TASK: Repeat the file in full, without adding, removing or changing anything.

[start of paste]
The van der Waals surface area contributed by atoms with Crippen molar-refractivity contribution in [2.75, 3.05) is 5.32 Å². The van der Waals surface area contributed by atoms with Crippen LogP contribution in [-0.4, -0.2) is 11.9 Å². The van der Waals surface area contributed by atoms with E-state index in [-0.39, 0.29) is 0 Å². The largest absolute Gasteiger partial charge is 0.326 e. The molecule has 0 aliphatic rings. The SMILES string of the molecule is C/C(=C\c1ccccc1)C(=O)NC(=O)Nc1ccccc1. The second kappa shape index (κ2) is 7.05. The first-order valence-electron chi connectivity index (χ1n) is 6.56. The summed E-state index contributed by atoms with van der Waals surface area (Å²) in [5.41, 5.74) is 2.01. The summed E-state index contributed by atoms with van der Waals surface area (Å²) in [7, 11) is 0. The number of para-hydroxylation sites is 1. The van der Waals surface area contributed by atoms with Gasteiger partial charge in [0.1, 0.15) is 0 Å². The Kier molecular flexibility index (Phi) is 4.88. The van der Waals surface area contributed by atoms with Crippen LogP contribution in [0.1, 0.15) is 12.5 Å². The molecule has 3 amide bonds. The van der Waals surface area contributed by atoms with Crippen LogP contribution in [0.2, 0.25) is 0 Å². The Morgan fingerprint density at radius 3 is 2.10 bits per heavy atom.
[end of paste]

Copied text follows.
The van der Waals surface area contributed by atoms with Crippen molar-refractivity contribution in [2.75, 3.05) is 5.32 Å². The van der Waals surface area contributed by atoms with Crippen LogP contribution in [-0.4, -0.2) is 11.9 Å². The van der Waals surface area contributed by atoms with E-state index in [-0.39, 0.29) is 0 Å². The largest absolute Gasteiger partial charge is 0.326 e. The molecule has 0 aliphatic rings. The SMILES string of the molecule is C/C(=C\c1ccccc1)C(=O)NC(=O)Nc1ccccc1. The second kappa shape index (κ2) is 7.05. The first-order valence-electron chi connectivity index (χ1n) is 6.56. The summed E-state index contributed by atoms with van der Waals surface area (Å²) in [5.41, 5.74) is 2.01. The summed E-state index contributed by atoms with van der Waals surface area (Å²) in [7, 11) is 0. The number of para-hydroxylation sites is 1. The van der Waals surface area contributed by atoms with Gasteiger partial charge in [0.1, 0.15) is 0 Å². The Kier molecular flexibility index (Phi) is 4.88. The van der Waals surface area contributed by atoms with Crippen LogP contribution in [0.1, 0.15) is 12.5 Å². The molecule has 3 amide bonds. The van der Waals surface area contributed by atoms with Crippen LogP contribution in [0.2, 0.25) is 0 Å². The Morgan fingerprint density at radius 3 is 2.10 bits per heavy atom.